Darrell Porter was drafted in the 1st Round of the 1970 Amateur Draft (4th overall) by the Milwaukee Brewers. Possibly the most prized possession of a Brewers youth movement at the time, he was often compared to another Oklahoman, Johnny Bench. Double-Barrel Darrell made his debut with the Brewers as a September call-up in 1971. He was 19 years old. Although some considered the Brew Crew to be rushing him at the time, the team gave him the opportunity to win the starting catching job to start the following season.
After a sub-par Spring Training in which Porter was unable to supplant Ellie Rodriguez as the everyday backstop, the Brewers used Porter primarily as their DH vs right-handed pitching. After only 63 PA, Porter was sporting a .125 BA. The Brewers sent their 20-year old top prospect back down to AAA, where he undoubtedly should have been in the first place.
The 1973 season saw Porter split time with Rodriguez at catcher, while also logging time at DH. By mid-August, he had taken over the everyday catching duties. He was still only 21 years old. Here is his offensive stat line for 1973:
416 PA 16 HR 67 RBI .254/.363/.457 .820 OPS 133 OPS+ 3.5 WAR
He remained with Milwaukee from 1974-76. In 1976, in 449 PA, Porter batted .208, with 5 HR, and an OPS of .586. Following that season, he was traded to Kansas City, where he would have the best years of his career (1977-1980). For the purpose of comparing him to Sal Perez (which we will get to shortly), let's focus on the years 1974-78, the five years after his 21-year old season. Here are his average numbers for those seasons, in which he was ages 22-26:
508 PA 14 HR 57 RBI .244/.341/..396 .737 OPS 107 OPS+ 2.8 WAR
In an era of horrible offensive catchers, Darrell made the AL All-Star team twice during these years. Not earth-shattering numbers, considering what people thought of him as a 18-21 year old. Not horrible, but not Johnny Bench.
Salvador Perez, as we all know, was brought up for the last 2 months of this past season, as a 21-year old catching prospect. While considerably less heralded than Porter offensively, Perez had an incredible start to his career, albeit with about 1/3 of the Plate Appearances Porter had as a 21-year old. Here are Sal's 2011 major-league numbers:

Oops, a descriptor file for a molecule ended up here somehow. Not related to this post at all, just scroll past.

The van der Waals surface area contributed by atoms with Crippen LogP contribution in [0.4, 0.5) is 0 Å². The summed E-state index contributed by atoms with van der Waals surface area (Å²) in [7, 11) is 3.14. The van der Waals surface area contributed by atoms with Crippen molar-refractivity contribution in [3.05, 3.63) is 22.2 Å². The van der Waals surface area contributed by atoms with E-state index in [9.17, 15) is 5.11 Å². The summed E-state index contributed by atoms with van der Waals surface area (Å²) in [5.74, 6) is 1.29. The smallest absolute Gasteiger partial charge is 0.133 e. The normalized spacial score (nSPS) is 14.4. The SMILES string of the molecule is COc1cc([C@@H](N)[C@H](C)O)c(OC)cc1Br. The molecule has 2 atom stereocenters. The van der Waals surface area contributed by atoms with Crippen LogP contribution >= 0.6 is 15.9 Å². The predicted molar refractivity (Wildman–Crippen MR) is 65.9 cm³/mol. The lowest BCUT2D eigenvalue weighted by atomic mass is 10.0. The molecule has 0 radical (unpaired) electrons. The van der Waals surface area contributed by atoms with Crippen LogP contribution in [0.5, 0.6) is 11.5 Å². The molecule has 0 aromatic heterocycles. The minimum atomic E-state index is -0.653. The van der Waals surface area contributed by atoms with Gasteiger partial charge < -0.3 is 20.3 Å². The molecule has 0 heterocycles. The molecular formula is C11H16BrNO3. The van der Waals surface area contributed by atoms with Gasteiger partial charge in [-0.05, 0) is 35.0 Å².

158 PA 3 HR 21 RBI .331/.361/.473 .834 OPS 128 OPS+ 1.1 WAR
Obviously, we are all hopeful that, as Salvador Perez enters his first season as the Royals' everyday catcher, that he continues at the pace he established in 2011. However, we can learn from the early career of Darrell Porter. Given the extremely high expectations, offensively and defensively, Porter was not without success his first 6 years. But it is likely that he was rushed to the major leagues. It is also likely that, when he began to struggle, he pressed, making the struggles even worse. It was not until 1979, his seventh year as a full-time player, that he had a breakout year, looking like the player everyone thought he would be. Not surprisingly, he was 27. Here are his 1979 numbers:
679 PA 20 HR 112 RBI .291/.421/.484 .905 OPS 142 OPS+ 8.4 WAR
He also had 101 Runs scored and 121 BB (!), while making his 3rd All-Star appearance.
There are many who are of the opinion that Sal Perez was rushed to the big leagues last season, and that there have been unreasonable expectations placed upon him, given his age, lack of experience, and moderate minor-league numbers.
As we move forward, the question will be: What should we expect from Perez for the next 5 years? And maybe more importantly- Will he even still be with the Royals when his "breakout" season occurs?